Andrew Wuebker | Sports Editor
For Jadon Desmarais, the unknown awaits.
What he does know isn’t much. Sometime Friday at Kent Hospital in Warwick, R.I., Desmarais knows he’ll be under the knife. He knows he’ll be on some surgeon’s operating table. He knows all of this was his choice.
To Desmarais, all these extracurriculars are only for a chance. A chance to make his body better. A chance to end the pain. A chance for things to finally be right again.
“I am not that fearful of the surgery,” he says. “I believe that everything is to go right. I am focusing day by day to keep my head from dwelling on the what ifs.”
A 19-year-old freshman on the Roger Williams University men’s soccer team who’s out for the season, Desmarais is preparing for patellar tendon debridement surgery in his left knee. The patellar tendon is a strong, flat, ligament that originates on the patella (kneecap) and stretches to help the muscles extend the knee. When overused to the point when it is elongated, torn, or ruptured, surgery is usually required. The procedure involves the removal of dead patellar tissue and sewing together of the remaining, healthy tissue.
The surgery is a result of aftereffects from many injuries Desmarais sustained in his left knee that began almost four years ago during his sophomore season in high school. The injury has not only affected his availability and play on the field throughout his last four seasons, but also his everyday life. By making the decision to undergo surgery, Desmarais has taken this chance to unleash his ultimate potential as a soccer player and make daily life a little less painful.
A former three-time Division II All-Division selection from Mt. Hope High School in his hometown of Bristol, Rhode Island, Desmarais has loved soccer since he was young, routinely kicking “whatever he saw.” He’s a self-described loyal and compassionate person who cares about his friends. His immediate and extended family members came to every game in his high school career, despite the team’s performances being mediocre for the majority of the time. His key trait is a desire for success, calling himself “extremely ambitious” and boasting that he “hates to lose.”
“You can ask my friends that,” Desmarais said with confidence. “I don’t like losing. I’ll try harder than anybody else tries.”
Blossoming from his unrelenting desire to succeed was even a dream to play Division I soccer, but then, the injury happened.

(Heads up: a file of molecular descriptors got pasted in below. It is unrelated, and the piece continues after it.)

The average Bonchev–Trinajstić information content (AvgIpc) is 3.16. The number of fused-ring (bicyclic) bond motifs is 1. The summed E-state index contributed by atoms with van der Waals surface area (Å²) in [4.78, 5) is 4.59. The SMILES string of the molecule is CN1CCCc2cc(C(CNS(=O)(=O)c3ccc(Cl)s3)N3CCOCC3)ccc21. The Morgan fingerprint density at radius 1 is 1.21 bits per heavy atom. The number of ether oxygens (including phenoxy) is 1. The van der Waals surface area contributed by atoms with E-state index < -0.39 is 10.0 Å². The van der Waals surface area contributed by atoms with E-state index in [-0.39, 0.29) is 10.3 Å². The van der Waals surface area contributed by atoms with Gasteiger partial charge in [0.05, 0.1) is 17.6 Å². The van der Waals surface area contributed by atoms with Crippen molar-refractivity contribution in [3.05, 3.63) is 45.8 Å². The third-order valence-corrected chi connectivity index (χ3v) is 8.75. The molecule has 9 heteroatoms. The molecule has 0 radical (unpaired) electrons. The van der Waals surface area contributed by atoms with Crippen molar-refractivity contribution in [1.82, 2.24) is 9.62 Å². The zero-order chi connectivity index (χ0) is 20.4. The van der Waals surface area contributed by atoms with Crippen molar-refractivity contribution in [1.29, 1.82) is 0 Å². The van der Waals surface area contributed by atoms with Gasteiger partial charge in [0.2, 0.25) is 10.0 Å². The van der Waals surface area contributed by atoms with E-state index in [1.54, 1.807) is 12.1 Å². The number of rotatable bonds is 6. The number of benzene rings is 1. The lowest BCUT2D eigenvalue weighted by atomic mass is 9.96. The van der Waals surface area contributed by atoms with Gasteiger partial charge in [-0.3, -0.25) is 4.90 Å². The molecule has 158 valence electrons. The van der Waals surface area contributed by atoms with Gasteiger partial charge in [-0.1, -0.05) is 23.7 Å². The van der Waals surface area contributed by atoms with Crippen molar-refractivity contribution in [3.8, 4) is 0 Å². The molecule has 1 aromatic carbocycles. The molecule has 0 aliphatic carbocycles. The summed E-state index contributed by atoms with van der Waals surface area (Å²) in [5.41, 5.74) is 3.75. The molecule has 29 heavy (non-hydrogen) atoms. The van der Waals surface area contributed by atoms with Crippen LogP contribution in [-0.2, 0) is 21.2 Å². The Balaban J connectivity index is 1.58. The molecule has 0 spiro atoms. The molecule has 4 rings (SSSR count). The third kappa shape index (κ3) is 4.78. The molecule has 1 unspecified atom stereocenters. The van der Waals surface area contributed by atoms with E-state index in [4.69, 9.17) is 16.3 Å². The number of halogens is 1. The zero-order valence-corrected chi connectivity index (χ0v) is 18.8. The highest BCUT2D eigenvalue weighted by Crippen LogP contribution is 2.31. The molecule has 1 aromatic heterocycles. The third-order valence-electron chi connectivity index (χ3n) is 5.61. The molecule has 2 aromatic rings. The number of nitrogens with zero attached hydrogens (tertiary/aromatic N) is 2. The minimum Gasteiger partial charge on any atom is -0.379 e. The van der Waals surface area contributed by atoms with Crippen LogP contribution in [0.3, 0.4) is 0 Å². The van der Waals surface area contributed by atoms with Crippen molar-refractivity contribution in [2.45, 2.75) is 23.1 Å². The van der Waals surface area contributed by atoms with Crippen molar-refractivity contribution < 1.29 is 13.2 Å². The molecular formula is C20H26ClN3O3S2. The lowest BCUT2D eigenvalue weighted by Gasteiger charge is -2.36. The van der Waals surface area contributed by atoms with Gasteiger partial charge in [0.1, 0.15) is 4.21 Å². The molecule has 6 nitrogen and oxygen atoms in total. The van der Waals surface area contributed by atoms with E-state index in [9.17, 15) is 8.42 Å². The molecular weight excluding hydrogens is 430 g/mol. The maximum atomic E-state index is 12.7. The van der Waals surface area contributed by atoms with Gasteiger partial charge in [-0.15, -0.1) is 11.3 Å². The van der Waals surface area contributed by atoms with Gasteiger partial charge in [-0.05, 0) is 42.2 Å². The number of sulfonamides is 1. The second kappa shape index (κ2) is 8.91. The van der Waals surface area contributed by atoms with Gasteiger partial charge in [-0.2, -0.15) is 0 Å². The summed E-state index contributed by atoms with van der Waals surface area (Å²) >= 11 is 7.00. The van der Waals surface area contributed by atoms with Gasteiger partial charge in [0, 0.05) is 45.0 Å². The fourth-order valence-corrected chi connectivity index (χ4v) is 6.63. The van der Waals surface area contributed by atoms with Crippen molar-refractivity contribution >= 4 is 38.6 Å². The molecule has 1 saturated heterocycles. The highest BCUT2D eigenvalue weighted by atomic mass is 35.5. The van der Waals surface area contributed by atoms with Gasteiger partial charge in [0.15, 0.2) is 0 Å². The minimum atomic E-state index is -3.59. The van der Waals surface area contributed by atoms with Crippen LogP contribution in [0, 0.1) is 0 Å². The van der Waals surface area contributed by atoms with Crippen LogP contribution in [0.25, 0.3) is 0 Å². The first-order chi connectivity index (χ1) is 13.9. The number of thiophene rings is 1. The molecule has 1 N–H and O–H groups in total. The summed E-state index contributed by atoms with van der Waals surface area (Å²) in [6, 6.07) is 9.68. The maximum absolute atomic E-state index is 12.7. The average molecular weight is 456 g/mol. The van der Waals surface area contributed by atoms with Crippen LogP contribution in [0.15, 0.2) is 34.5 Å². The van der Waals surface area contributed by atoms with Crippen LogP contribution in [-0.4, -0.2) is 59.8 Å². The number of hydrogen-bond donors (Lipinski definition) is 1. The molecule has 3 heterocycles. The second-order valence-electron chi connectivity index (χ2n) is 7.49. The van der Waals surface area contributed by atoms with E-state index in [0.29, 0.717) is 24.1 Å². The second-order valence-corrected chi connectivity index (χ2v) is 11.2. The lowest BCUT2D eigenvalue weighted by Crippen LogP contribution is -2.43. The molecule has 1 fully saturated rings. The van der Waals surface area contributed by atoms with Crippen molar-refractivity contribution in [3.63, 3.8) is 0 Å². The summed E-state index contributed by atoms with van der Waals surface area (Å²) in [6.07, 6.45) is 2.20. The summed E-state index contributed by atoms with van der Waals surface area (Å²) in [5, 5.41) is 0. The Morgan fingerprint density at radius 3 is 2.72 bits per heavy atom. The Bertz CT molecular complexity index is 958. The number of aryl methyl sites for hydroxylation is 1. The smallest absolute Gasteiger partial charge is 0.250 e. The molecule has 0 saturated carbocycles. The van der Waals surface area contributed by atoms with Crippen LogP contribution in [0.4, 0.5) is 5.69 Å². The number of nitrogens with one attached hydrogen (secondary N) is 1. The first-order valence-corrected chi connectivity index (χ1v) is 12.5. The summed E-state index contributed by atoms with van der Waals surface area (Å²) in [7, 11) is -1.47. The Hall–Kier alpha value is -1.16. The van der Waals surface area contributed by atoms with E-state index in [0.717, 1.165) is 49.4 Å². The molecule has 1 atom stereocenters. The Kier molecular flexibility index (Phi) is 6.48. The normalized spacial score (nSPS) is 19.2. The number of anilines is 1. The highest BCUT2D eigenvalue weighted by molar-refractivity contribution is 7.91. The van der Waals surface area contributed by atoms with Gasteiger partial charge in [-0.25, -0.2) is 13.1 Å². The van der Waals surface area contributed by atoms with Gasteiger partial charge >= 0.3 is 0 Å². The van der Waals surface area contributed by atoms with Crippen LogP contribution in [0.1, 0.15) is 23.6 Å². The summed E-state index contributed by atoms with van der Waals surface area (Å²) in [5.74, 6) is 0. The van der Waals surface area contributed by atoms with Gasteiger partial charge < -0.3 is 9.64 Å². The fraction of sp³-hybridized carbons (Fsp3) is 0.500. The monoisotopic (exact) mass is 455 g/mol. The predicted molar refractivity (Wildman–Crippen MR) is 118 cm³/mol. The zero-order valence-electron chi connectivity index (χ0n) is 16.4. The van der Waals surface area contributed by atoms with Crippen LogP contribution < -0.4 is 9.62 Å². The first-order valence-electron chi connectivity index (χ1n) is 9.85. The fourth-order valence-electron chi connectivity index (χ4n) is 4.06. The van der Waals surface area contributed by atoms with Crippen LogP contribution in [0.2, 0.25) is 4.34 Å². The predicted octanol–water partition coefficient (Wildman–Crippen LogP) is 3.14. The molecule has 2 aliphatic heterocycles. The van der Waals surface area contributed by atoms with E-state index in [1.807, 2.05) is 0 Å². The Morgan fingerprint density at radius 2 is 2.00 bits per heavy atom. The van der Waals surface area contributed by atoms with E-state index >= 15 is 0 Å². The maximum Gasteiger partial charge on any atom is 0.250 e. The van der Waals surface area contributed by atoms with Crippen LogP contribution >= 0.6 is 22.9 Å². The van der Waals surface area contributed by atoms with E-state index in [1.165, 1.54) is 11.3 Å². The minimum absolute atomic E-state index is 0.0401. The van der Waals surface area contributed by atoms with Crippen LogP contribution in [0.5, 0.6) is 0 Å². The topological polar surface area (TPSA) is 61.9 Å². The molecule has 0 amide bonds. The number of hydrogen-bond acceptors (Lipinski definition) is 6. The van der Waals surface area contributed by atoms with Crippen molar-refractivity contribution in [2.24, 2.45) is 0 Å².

“I blocked a shot, a kid ran through my knee and I sprained my [medial collateral ligament],” he said. “I ended up pushing through the pain and the injury, so that ended up in the long run [messing] up my knee, so I needed to have patellar surgery.”
Since then, it has been a long list of ailments for Desmarais. The overcompensation of his knee led to a meniscus sprain, a posterior cruciate ligament sprain, and the MCL tears.
Everyday life for him since then has been a challenge. If Desmarais sits in a certain position for too long, when he runs—and even walks—he gets a sharp, pulsating pain in his left knee. It comes and goes like jabbing pins and needles. Before he knew it, Ibuprofen became his best friend. On the field, the pain is intensified. Desmarais, who was such a crucial part to his high school team’s success, played through his injuries much of the time throughout his career, but not without a cost.
“Sometimes it gets unbearable,” he said. “In high school I had both my knees taped up to the point where I was a mummy, I would say. They were heavy.”
Even worse than the physical pain sometimes for Desmarais is the pain of “what ifs.” Desmarais believes his recruitment to Division I soccer programs was effected by his injuries, as well. Conversations he had with coaches from Long Island University, Bryant University, and Northeastern University ultimately led nowhere.
Over the last four years, he’s regretted missing games. It wasn’t until this year when he decided to shut himself down and take the chance to make himself better.
“The hardest part about this was it wasn’t a forced surgery,” Desmarais said. “It wasn’t like I had to get surgery. That’s different. It was my decision. I had to decide for myself whether or not I wanted to miss games. So, I just decided that the pain was getting [to be] too much and it was better to get surgery now than in the future. I’m happy because if I get back to 100 percent, I mean, there’s nothing better. I was capable of doing things on an injury that a lot of other players couldn’t and I can’t wait to see what I can do fully healthy.”
When surgery is over, Desmarais will be on crutches and sporting a knee brace for two to three weeks, then the rehabilitation process begins. The usual timetable for recovery is at least three months, but Desmarais plans to take rehab slow, do it right, and become an even better player than he once was.
The uncertainty that athletes face after a potentially career-changing injury is what makes surgery only a chance for Desmarais. Some athletes simply are just never the same post-op. However, Desmarais’s confidence and motivation are unwavering. When he’s back on the field, he is ready to make his debut for his hometown Hawks.
“If all goes well, I’ll be grateful to be able to focus on all the aspects of soccer without the feeling of being held back,” Desmarais said. “A word cannot describe what it will feel like to be allowed to push my body to its physical and mental limits for the first time in a while. It’s one of my only wishes to be able to show not only myself but everyone what my potential really is.”